Why Bad Arguments Are So Persuasive

"Sixteenth-century scholar Richard Hooker saw this problem unfold in his time over a question of governance for the Church of England. In his work, Laws of Ecclesiastical Polity, Hooker explains the kinds of arguments made by his contemporaries in this debate, while shedding light on why bad arguments manage to persuade large numbers of people." - Intellectual Takeout

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Aaron Blumer's picture

I'm not persuaded that these arguments persuade at all. What they do, at best, is provide people who have already decided with rationalizations for their view. They're rationalizations because the person using them doesn't really care to know or think through the options. They aren't interested in reflection, much less debate (in the sense of a focused exchange and examination of supporting arguments). They've already decided -- for reasons independent of supporting facts and reasoning... and cherry picked "facts" and sloppy "proof" are just weapons for the shouting match.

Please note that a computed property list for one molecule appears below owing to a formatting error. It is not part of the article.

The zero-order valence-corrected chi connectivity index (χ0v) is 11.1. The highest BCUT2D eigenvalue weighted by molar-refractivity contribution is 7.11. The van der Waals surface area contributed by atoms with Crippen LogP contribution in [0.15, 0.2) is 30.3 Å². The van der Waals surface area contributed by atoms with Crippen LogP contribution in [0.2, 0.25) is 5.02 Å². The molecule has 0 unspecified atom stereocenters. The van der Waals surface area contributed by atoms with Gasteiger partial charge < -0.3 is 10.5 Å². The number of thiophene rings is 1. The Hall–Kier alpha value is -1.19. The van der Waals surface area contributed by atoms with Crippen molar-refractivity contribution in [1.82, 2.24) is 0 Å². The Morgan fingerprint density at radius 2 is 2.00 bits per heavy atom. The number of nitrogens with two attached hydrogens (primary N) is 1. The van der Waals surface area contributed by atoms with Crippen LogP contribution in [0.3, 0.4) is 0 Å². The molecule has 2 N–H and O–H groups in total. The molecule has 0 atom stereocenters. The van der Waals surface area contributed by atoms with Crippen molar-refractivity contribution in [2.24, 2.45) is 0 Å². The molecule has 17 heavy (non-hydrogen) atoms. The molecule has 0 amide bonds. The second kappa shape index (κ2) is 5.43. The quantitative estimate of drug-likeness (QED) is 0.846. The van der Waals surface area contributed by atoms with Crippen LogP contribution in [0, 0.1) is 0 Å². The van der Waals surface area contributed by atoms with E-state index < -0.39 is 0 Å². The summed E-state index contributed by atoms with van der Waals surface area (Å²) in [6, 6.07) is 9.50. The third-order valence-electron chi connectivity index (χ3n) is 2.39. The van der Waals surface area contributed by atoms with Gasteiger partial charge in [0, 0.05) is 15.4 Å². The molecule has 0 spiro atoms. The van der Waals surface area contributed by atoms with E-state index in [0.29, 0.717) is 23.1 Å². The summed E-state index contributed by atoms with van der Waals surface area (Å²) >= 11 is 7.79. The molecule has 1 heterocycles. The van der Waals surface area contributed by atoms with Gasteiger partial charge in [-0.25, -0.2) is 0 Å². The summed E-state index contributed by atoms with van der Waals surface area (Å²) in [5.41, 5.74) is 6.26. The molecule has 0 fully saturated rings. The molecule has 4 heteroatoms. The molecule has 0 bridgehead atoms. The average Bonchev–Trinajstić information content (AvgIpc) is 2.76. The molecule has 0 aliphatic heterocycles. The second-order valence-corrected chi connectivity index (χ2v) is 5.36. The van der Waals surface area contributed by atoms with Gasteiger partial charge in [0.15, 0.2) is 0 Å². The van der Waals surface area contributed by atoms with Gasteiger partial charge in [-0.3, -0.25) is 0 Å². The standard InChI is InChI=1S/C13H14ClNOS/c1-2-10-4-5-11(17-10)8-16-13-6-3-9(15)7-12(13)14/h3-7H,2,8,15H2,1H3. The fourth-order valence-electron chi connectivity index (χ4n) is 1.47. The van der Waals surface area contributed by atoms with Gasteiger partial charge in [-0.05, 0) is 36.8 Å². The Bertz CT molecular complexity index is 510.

It would be refreshingly honest if more people just said "I just feel like A is true and you're wrong, and I'm not interesting in thinking about it." ... and recognize that there is nothing at all persuasive about that.

Persuasion happens when someone who is thinking encounters reasons to change his mind, considers those reasons, sees their merits, and changes his mind.